Get the latest updates as we post them — right on your browser

. Last Updated: 07/27/2016

Setback for LogoVAZ At Aluminum Works

In the latest episode in the battle for influence over the aluminum industry, creditors of the Novokuznetsk Aluminum Factory have voted to bring in external management, which will sideline control by the company's new majority shareholder, LogoVAZ.

During a meeting Friday, 81 percent of creditors of the Novokuznetsk plant located in Western Siberia said they wanted external managers to run the company for one year.

The company, Russia's No. 5 aluminum producer, also announced Monday that it will resume exports suspended in late January.

LogoVAZ, a financial-industrial group founded by controversial tycoon Boris Berezovsky, snapped up a controlling interest in Novokuznetsk last month. It was part of a series of moves in which LogoVAZ and oil major Sibneft, controlled by Berezovsky and tycoon Roman Abramovich, were said to have gained control over 60 percent of the nation's aluminum industry.

In last Friday's decision, Novokuznetsk's creditors also recommended that Sergei Chernyshov, the company's acting external manager since late January when a court announced bankruptcy proceedings could start against the company, be approved in his post.

Chernyshov is said to be allied with Sibirsky Aluminum president Oleg Deripaska, a Berezovsky rival. Sibirsky Aluminum owns Russia's third-largest smelter, Sayansk.

Nikolai Petrov, a political analyst with the Carnegie Center, said it is difficult to assess the significance of the Novokuznetsk creditors' decision. "This type of conflict is often unpredictable," he said. "The important thing will be the final result."

Mikhail Seleznyov, a metals analyst at United Financial Group, said the Novokuznetsk creditors' decision probably does not pose a long-term threat to Berezovsky's dominance. "But the move definitely deals him a blow."

The decision will be examined by the Kemerovo arbitration court, which will review the shareholders' recommendation next Monday.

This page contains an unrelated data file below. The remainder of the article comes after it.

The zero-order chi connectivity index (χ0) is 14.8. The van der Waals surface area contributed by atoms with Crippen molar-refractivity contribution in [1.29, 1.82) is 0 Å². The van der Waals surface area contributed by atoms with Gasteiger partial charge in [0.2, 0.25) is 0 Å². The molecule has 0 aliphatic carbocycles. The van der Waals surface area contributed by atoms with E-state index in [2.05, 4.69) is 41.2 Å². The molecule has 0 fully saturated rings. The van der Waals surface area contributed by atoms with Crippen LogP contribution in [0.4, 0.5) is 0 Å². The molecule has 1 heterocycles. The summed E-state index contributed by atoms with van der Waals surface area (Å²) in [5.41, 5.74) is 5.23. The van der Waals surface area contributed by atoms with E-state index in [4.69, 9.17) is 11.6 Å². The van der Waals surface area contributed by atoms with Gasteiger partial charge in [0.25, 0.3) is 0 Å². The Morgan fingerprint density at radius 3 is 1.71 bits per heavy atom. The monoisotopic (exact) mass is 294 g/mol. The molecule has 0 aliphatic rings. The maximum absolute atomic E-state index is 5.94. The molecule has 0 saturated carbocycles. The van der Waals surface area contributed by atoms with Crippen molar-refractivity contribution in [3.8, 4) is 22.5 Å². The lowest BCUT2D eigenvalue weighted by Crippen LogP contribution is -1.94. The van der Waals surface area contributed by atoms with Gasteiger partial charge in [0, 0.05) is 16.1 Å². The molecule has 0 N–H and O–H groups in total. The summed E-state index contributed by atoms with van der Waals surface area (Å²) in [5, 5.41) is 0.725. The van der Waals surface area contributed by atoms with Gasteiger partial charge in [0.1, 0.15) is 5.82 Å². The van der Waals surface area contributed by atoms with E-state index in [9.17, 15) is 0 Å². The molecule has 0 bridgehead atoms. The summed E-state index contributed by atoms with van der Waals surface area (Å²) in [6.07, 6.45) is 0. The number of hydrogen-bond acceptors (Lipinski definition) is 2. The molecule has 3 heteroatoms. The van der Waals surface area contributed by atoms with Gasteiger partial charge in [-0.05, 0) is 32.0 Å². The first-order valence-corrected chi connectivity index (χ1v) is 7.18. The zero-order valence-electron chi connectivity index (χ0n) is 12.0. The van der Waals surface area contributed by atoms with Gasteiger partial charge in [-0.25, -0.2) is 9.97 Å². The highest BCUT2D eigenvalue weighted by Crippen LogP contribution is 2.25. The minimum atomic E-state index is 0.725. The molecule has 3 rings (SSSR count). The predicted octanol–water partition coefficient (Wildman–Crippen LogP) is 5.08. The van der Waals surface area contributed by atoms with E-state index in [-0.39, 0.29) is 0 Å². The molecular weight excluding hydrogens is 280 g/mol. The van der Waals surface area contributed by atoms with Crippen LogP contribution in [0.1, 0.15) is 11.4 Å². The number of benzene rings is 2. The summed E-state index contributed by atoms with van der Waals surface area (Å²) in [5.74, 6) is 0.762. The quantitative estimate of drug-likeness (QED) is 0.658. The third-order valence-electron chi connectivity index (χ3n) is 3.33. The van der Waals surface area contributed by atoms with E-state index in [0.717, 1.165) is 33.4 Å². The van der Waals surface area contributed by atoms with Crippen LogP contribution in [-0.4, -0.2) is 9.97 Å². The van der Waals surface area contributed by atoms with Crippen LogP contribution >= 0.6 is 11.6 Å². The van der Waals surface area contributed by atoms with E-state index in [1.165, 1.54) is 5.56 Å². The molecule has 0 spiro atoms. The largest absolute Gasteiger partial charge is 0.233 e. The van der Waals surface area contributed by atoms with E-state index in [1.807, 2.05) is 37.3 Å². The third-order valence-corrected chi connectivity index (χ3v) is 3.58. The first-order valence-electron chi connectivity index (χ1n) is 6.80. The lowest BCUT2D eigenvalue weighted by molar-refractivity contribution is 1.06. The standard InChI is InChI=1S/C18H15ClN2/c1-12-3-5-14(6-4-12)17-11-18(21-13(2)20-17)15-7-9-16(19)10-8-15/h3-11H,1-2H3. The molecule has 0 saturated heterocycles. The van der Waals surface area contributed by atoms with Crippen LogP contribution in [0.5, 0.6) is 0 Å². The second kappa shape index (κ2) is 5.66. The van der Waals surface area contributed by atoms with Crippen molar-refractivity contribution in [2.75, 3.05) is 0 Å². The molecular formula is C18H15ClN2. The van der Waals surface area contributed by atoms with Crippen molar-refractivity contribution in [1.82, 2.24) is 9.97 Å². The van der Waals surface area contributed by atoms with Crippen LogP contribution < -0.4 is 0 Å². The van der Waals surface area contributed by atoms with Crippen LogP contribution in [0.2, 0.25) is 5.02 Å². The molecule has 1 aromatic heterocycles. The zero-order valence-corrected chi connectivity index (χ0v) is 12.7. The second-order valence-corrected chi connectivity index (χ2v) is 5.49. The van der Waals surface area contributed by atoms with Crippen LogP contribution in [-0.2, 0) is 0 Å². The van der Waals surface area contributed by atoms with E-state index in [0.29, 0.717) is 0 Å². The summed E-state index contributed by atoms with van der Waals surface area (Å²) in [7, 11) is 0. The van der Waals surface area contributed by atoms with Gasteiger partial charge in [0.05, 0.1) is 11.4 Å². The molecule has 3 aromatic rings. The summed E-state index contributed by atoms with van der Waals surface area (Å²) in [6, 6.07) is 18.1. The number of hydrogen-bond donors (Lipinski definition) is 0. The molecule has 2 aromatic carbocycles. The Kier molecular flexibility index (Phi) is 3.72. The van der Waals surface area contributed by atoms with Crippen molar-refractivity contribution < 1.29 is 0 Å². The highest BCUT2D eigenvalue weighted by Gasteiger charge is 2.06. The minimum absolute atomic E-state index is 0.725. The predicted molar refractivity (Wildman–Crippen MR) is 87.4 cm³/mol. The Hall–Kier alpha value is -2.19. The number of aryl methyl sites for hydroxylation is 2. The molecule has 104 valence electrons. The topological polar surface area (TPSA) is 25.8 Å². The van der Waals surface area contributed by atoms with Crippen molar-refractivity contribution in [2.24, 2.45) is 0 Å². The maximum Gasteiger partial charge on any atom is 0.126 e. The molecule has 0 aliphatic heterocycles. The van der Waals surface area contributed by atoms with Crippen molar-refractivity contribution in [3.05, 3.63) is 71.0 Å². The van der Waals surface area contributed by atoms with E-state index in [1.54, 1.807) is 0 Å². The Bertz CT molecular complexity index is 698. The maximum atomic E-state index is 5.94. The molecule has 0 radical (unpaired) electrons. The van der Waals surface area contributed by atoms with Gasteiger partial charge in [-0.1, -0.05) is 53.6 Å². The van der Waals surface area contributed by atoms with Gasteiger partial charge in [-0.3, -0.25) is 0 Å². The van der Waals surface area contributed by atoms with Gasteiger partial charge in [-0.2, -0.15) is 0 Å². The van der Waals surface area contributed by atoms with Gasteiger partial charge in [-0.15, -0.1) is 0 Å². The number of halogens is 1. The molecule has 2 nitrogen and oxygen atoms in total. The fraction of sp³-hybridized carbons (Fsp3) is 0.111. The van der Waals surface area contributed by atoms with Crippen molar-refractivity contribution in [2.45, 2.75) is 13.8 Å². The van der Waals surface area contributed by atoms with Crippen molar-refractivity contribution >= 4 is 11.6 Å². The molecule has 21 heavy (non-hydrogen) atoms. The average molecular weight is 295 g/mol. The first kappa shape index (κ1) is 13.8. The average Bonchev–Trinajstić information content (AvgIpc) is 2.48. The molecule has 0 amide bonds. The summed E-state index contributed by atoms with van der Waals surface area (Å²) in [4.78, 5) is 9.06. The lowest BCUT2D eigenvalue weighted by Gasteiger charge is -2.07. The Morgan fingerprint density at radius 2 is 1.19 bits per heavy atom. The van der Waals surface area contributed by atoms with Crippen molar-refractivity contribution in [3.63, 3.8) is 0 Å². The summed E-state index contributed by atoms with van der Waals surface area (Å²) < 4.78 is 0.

Under the law, a court appoints an external manager to run a company if bankruptcy proceedings are started against it until the enterprise is either brought back from bankruptcy or sold off.

Novokuznetsk's total debts to 29 creditors now stand at 3.73 billion rubles ($131 million).

A strange twist in the voting Friday was the key role played by three companies with previously unknown connections to Novokuznetsk. The aluminum company ran up 1.6 billion rubles to Energopromservice, Azial and Flyer, apparently three weeks ahead of the creditors' meeting Friday, Vedomosti reported.

In a telephone interview, Novokuznetsk spokeswoman Galina Kutlyayeva would not clarify how the company's new creditors appeared on the scene. "It's just a question of numbers," she said of the creditors' move. "Over 80 percent voted for external management and it's their decision."

Novokuznetsk's previous largest creditor was electricity utility Kuzbassenergo, which initiated bankruptcy proceedings against the company in January.

Voting against external management was the MIKOM financial-industrial group, Novokuznetsk's majority shareholder until LogoVAZ bought its controlling stake.

Last month, Deripaska called for an investigation into the sales of shares in aluminum plants to Sibneft affiliates, saying the matter fell under antitrust legislation.

But Anti-Monopoly Minister Ilya Yuzhanov on Thursday gave the deals the go-ahead.

Acting President Vladimir Putin has so far stayed clear from public involvement in this year's aluminum deals. But analysts have said a go-ahead from the Anti-Monopoly Ministry might have signified Putin was rewarding Berezovsky for his role in creating Unity, the pro-government State Duma faction.